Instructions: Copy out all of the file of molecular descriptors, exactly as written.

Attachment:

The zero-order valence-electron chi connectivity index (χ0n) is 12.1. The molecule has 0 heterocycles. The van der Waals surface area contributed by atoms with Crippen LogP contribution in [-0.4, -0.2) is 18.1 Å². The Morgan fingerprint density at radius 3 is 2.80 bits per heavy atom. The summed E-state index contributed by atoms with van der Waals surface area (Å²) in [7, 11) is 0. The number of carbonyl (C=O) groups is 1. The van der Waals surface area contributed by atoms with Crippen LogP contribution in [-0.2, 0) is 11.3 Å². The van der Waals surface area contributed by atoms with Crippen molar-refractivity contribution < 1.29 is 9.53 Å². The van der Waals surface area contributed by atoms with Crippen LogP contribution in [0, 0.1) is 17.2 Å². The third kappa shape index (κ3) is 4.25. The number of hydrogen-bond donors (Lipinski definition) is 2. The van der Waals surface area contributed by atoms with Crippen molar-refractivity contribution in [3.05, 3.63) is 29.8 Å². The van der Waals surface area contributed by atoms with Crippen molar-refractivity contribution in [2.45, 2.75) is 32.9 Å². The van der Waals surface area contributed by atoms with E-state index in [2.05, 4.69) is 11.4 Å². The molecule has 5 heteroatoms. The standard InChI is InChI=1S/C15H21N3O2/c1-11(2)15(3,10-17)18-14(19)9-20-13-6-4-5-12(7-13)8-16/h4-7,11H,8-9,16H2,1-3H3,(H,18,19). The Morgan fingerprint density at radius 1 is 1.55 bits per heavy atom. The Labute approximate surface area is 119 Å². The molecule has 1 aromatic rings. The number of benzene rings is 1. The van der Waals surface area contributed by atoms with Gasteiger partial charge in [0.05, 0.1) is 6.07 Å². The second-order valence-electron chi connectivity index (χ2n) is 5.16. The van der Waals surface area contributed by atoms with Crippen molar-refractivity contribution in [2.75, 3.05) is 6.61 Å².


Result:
The zero-order valence-electron chi connectivity index (χ0n) is 12.1. The molecule has 0 heterocycles. The van der Waals surface area contributed by atoms with Crippen LogP contribution in [-0.4, -0.2) is 18.1 Å². The Morgan fingerprint density at radius 3 is 2.80 bits per heavy atom. The summed E-state index contributed by atoms with van der Waals surface area (Å²) in [7, 11) is 0. The number of carbonyl (C=O) groups is 1. The van der Waals surface area contributed by atoms with Crippen LogP contribution in [-0.2, 0) is 11.3 Å². The van der Waals surface area contributed by atoms with Crippen molar-refractivity contribution < 1.29 is 9.53 Å². The van der Waals surface area contributed by atoms with Crippen LogP contribution in [0, 0.1) is 17.2 Å². The third kappa shape index (κ3) is 4.25. The number of hydrogen-bond donors (Lipinski definition) is 2. The van der Waals surface area contributed by atoms with Crippen molar-refractivity contribution in [3.05, 3.63) is 29.8 Å². The van der Waals surface area contributed by atoms with Crippen molar-refractivity contribution in [2.45, 2.75) is 32.9 Å². The van der Waals surface area contributed by atoms with E-state index in [2.05, 4.69) is 11.4 Å². The molecule has 5 heteroatoms. The standard InChI is InChI=1S/C15H21N3O2/c1-11(2)15(3,10-17)18-14(19)9-20-13-6-4-5-12(7-13)8-16/h4-7,11H,8-9,16H2,1-3H3,(H,18,19). The Morgan fingerprint density at radius 1 is 1.55 bits per heavy atom. The Labute approximate surface area is 119 Å². The molecule has 1 aromatic rings. The number of benzene rings is 1. The van der Waals surface area contributed by atoms with Gasteiger partial charge in [0.05, 0.1) is 6.07 Å². The second-order valence-electron chi connectivity index (χ2n) is 5.16. The van der Waals surface area contributed by atoms with Crippen molar-refractivity contribution in [2.75, 3.05) is 6.61 Å².